On August 13, 1944, Carr and Kerouac attempted, and failed, to ship out of New York to France on a merchant ship, hoping to be in Paris in time for the Allied liberation. Kicked off the ship by the first mate at the last minute, the two men drank at the West End. Kerouac left first, and bumped into Kammerer, who asked where Carr was. Kerouac told him. Kammerer caught up with Carr at the West End, and the two men went for a walk, ending up in Riverside Park.
According to Carr’s version of the night, he and Kammerer were resting near 115th street when Kammerer made yet another sexual advance. When Carr rejected it, he said, Kammerer assaulted him physically, and being larger, gained the upper hand. In desperation and panic, Carr said, he stabbed the older man, using a Boy Scout knife from his St. Louis childhood. Carr then tied his assailant’s hands and feet, wrapped Kammerer’s belt around his arms, weighted the body with rocks, and dumped it in the nearby Hudson River.
Next, Carr went to the apartment of William Burroughs, gave him Kammerer’s bloodied pack of cigarettes, and explained the incident. Burroughs flushed the cigarettes down the toilet, and told Carr to get a lawyer and turn himself in. Instead Carr sought out Kerouac, who helped him dispose of the knife and some of Kammerer's belongings before the two went to a movie and the Museum of Modern Art to look at paintings. Finally, Carr went to his mother’s house and then to the office of the New York District Attorney, where he confessed. The prosecutors, uncertain whether the story was true – or whether a crime had even been committed – kept him in custody until they had recovered Kammerer's body. Carr identified the corpse, and then led police to where he had buried Kammerer's eyeglasses in Morningside Park.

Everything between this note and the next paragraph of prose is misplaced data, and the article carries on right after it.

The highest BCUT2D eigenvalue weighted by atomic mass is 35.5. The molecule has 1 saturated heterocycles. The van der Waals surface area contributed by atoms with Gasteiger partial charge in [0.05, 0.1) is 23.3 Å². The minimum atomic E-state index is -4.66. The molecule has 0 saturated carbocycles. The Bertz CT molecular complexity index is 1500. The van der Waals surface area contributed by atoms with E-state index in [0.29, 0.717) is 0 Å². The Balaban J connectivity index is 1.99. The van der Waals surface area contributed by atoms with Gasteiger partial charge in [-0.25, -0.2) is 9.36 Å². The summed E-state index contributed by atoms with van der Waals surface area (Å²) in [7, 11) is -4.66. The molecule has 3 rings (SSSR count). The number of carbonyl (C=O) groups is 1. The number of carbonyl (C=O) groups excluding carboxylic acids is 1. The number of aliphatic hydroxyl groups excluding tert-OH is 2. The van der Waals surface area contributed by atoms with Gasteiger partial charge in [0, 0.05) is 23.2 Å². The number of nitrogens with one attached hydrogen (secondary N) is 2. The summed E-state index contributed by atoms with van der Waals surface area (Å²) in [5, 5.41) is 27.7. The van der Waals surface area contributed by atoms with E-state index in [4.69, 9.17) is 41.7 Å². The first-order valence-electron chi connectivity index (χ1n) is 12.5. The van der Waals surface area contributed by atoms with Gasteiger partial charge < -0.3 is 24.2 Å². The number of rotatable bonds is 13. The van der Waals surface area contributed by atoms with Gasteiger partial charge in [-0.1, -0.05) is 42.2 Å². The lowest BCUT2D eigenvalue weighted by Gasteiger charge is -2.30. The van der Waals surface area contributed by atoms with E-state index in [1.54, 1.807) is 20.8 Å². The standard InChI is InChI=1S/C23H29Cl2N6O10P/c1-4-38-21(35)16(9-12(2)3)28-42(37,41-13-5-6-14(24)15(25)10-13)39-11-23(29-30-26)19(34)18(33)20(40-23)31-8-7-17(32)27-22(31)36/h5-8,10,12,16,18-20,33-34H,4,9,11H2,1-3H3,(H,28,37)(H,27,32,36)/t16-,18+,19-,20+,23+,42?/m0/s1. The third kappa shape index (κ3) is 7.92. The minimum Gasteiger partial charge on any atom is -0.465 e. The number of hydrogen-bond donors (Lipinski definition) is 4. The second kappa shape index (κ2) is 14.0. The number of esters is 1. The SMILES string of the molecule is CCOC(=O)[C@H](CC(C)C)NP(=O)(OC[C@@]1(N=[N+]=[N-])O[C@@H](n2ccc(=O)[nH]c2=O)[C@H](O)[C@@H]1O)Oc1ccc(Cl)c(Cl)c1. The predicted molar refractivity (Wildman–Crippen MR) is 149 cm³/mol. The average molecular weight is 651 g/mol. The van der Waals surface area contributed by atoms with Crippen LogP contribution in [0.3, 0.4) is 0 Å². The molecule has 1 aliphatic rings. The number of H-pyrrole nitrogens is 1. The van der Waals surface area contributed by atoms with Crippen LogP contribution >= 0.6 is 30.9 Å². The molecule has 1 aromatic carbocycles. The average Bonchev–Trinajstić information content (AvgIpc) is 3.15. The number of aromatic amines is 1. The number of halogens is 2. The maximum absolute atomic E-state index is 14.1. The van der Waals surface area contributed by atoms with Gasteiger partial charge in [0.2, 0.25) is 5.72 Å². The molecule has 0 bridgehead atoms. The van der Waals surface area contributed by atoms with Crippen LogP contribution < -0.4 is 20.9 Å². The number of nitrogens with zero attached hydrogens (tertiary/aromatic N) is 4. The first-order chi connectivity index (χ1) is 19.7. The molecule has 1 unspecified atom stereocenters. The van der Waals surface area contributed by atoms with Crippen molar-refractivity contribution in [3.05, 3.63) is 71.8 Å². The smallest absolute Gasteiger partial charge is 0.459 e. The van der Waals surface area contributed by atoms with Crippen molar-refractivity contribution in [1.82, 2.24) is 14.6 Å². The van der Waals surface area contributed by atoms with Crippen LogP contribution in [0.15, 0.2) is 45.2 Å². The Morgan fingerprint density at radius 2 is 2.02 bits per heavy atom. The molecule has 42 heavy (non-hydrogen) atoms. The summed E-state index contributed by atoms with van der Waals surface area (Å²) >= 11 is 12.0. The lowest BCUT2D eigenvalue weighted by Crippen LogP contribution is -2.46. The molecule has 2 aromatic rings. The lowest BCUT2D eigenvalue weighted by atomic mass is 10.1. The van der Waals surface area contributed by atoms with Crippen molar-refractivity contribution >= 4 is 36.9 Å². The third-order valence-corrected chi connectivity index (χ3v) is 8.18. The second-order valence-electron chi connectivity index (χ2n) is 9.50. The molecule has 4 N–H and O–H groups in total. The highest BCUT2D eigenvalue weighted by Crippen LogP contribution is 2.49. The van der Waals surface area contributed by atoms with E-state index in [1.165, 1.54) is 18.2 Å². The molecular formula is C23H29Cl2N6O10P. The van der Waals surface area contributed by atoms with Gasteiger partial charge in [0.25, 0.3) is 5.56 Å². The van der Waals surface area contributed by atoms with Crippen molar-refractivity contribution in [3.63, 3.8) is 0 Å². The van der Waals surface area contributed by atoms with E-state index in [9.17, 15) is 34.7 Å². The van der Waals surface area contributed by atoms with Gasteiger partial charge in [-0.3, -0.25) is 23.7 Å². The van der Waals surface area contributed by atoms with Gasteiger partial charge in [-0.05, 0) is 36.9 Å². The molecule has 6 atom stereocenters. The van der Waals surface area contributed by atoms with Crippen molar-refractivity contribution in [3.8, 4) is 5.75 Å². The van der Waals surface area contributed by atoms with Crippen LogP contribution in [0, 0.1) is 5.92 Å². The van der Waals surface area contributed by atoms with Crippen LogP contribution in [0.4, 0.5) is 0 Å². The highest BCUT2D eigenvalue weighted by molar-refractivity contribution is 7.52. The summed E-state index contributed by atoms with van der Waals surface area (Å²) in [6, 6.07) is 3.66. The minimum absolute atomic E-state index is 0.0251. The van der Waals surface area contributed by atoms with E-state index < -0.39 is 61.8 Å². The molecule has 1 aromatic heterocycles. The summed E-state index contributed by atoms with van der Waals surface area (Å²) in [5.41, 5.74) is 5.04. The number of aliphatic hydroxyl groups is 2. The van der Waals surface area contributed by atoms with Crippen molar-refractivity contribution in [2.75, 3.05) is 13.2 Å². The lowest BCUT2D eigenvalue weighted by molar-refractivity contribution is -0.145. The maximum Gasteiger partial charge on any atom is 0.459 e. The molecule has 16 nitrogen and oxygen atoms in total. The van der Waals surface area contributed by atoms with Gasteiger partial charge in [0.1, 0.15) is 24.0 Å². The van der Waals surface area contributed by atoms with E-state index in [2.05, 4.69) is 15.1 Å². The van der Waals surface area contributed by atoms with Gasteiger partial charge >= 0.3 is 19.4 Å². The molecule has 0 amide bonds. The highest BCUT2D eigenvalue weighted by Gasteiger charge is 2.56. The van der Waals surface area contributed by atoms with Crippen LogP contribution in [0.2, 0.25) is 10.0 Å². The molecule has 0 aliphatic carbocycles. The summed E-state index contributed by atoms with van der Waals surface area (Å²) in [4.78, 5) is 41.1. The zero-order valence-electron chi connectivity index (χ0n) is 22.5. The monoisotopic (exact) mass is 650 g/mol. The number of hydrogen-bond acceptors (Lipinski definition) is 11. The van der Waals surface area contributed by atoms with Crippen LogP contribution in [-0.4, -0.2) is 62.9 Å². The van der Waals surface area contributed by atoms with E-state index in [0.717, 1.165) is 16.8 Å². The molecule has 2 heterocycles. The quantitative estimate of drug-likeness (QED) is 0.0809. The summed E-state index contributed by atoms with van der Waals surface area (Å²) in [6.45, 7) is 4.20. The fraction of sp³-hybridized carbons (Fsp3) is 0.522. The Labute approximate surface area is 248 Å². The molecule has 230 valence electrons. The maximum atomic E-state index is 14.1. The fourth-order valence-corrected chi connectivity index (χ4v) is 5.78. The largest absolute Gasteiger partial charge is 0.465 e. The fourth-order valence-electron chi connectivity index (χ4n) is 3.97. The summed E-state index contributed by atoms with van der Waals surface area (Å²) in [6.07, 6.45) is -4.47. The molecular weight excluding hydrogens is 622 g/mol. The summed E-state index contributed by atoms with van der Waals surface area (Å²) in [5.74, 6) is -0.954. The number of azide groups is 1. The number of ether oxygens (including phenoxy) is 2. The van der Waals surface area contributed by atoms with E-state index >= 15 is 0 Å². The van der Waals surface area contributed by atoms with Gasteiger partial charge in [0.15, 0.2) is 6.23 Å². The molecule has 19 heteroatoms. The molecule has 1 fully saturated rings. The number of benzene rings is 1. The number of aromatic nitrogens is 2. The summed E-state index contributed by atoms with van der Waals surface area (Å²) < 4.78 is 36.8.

Carr was charged with second-degree murder. The story was closely followed in the press, involving as it did a well-liked, gifted student from a prominent family, New York’s premier university, and the scandalous whiff of homosexuality. Carr pled guilty to first-degree manslaughter, and his mother testified at a sentencing hearing about Kammerer’s predatory habits. Carr was sentenced to a term of one-to-twenty years in prison; he served two years in the Elmira Correctional Facility in Upstate New York and was released.
Aftermath and Legacy
Carr’s Beat crowd (which Ginsberg called “the Libertine Circle”) was, for a time, shattered by the killing. Several members sought to write about the events. Kerouac's The Town and the City is a fictional retelling, in which Carr is represented by the character "Kenneth Wood"; a more literal depiction of events appears in Kerouac’s later Vanity of Duluoz. Soon after the killing, Allen Ginsberg began a novel about the crime which he called The Bloodsong, but his English instructor at Columbia, seeking to preclude more negative publicity for Carr or the university, convinced Ginsberg to abandon it.
After his release, Carr remained on good terms with his Beat friends, but went on to a much more boring, stable career as an editor at Universal Press International (UPI).